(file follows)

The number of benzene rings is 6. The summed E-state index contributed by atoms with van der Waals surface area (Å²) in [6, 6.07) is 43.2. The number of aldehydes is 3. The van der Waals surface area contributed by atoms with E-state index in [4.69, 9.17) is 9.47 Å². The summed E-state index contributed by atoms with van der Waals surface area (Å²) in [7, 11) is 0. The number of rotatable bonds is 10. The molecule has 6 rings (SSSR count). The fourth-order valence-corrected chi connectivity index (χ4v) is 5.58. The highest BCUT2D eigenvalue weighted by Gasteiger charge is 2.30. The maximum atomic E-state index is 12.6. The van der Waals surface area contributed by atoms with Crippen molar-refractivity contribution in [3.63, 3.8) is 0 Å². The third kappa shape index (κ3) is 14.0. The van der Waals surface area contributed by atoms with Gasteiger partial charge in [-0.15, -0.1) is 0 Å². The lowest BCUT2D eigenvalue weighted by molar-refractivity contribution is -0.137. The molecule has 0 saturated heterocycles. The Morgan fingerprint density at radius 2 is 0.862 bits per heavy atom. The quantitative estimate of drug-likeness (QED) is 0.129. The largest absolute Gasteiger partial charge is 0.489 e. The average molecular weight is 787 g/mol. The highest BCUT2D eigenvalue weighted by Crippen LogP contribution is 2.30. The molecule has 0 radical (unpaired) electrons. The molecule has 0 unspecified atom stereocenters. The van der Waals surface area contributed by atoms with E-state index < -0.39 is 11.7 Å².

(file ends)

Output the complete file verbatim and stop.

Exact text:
The number of benzene rings is 6. The summed E-state index contributed by atoms with van der Waals surface area (Å²) in [6, 6.07) is 43.2. The number of aldehydes is 3. The van der Waals surface area contributed by atoms with E-state index in [4.69, 9.17) is 9.47 Å². The summed E-state index contributed by atoms with van der Waals surface area (Å²) in [7, 11) is 0. The number of rotatable bonds is 10. The molecule has 6 rings (SSSR count). The fourth-order valence-corrected chi connectivity index (χ4v) is 5.58. The highest BCUT2D eigenvalue weighted by Gasteiger charge is 2.30. The maximum atomic E-state index is 12.6. The van der Waals surface area contributed by atoms with Crippen molar-refractivity contribution in [3.63, 3.8) is 0 Å². The third kappa shape index (κ3) is 14.0. The van der Waals surface area contributed by atoms with Gasteiger partial charge in [-0.15, -0.1) is 0 Å². The lowest BCUT2D eigenvalue weighted by molar-refractivity contribution is -0.137. The molecule has 0 saturated heterocycles. The Morgan fingerprint density at radius 2 is 0.862 bits per heavy atom. The quantitative estimate of drug-likeness (QED) is 0.129. The largest absolute Gasteiger partial charge is 0.489 e. The average molecular weight is 787 g/mol. The highest BCUT2D eigenvalue weighted by Crippen LogP contribution is 2.30. The molecule has 0 radical (unpaired) electrons. The molecule has 0 unspecified atom stereocenters. The van der Waals surface area contributed by atoms with E-state index < -0.39 is 11.7 Å².